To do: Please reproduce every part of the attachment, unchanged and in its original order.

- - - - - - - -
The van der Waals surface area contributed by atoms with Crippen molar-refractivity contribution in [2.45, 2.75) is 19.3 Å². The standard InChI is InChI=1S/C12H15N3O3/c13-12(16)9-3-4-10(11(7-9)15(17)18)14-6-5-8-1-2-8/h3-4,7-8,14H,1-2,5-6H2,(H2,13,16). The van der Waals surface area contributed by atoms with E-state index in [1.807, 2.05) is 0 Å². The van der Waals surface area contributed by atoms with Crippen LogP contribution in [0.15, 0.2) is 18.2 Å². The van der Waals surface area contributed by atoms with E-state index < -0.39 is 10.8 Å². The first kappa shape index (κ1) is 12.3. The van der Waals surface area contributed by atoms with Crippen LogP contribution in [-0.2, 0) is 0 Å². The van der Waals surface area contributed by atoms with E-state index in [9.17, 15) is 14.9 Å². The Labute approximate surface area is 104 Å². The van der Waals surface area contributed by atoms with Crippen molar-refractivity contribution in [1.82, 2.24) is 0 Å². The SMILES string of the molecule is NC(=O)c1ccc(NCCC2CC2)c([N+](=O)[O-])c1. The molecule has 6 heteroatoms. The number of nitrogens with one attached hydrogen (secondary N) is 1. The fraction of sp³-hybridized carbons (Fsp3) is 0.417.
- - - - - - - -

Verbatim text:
The van der Waals surface area contributed by atoms with Crippen molar-refractivity contribution in [2.45, 2.75) is 19.3 Å². The standard InChI is InChI=1S/C12H15N3O3/c13-12(16)9-3-4-10(11(7-9)15(17)18)14-6-5-8-1-2-8/h3-4,7-8,14H,1-2,5-6H2,(H2,13,16). The van der Waals surface area contributed by atoms with E-state index in [1.807, 2.05) is 0 Å². The van der Waals surface area contributed by atoms with Crippen LogP contribution in [0.15, 0.2) is 18.2 Å². The van der Waals surface area contributed by atoms with E-state index < -0.39 is 10.8 Å². The first kappa shape index (κ1) is 12.3. The van der Waals surface area contributed by atoms with Crippen LogP contribution in [-0.2, 0) is 0 Å². The van der Waals surface area contributed by atoms with E-state index in [9.17, 15) is 14.9 Å². The Labute approximate surface area is 104 Å². The van der Waals surface area contributed by atoms with Crippen molar-refractivity contribution in [1.82, 2.24) is 0 Å². The SMILES string of the molecule is NC(=O)c1ccc(NCCC2CC2)c([N+](=O)[O-])c1. The molecule has 6 heteroatoms. The number of nitrogens with one attached hydrogen (secondary N) is 1. The fraction of sp³-hybridized carbons (Fsp3) is 0.417.